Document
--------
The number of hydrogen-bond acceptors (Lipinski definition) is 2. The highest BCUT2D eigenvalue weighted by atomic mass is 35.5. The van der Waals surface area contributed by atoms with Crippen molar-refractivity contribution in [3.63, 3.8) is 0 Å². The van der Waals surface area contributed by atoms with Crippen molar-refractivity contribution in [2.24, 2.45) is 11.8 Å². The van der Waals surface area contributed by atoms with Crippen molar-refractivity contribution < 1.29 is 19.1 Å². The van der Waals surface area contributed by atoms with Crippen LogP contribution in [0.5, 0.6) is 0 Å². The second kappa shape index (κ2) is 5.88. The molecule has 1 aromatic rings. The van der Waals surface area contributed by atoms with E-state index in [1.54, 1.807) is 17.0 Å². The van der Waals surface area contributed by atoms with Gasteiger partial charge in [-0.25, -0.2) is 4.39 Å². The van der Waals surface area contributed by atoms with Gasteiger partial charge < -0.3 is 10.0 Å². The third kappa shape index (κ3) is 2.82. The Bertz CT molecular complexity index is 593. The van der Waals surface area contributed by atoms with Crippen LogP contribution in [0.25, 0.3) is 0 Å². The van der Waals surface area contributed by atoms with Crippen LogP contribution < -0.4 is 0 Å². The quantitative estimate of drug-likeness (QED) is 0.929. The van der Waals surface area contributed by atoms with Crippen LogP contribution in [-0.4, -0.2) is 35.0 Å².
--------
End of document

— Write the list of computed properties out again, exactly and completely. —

The number of hydrogen-bond acceptors (Lipinski definition) is 2. The highest BCUT2D eigenvalue weighted by atomic mass is 35.5. The van der Waals surface area contributed by atoms with Crippen molar-refractivity contribution in [3.63, 3.8) is 0 Å². The van der Waals surface area contributed by atoms with Crippen molar-refractivity contribution in [2.24, 2.45) is 11.8 Å². The van der Waals surface area contributed by atoms with Crippen molar-refractivity contribution < 1.29 is 19.1 Å². The van der Waals surface area contributed by atoms with Crippen LogP contribution in [0.5, 0.6) is 0 Å². The second kappa shape index (κ2) is 5.88. The molecule has 1 aromatic rings. The van der Waals surface area contributed by atoms with E-state index in [1.54, 1.807) is 17.0 Å². The van der Waals surface area contributed by atoms with Gasteiger partial charge in [-0.25, -0.2) is 4.39 Å². The van der Waals surface area contributed by atoms with Gasteiger partial charge < -0.3 is 10.0 Å². The third kappa shape index (κ3) is 2.82. The Bertz CT molecular complexity index is 593. The van der Waals surface area contributed by atoms with Crippen LogP contribution in [0.25, 0.3) is 0 Å². The van der Waals surface area contributed by atoms with Crippen LogP contribution < -0.4 is 0 Å². The quantitative estimate of drug-likeness (QED) is 0.929. The van der Waals surface area contributed by atoms with Crippen LogP contribution in [-0.4, -0.2) is 35.0 Å².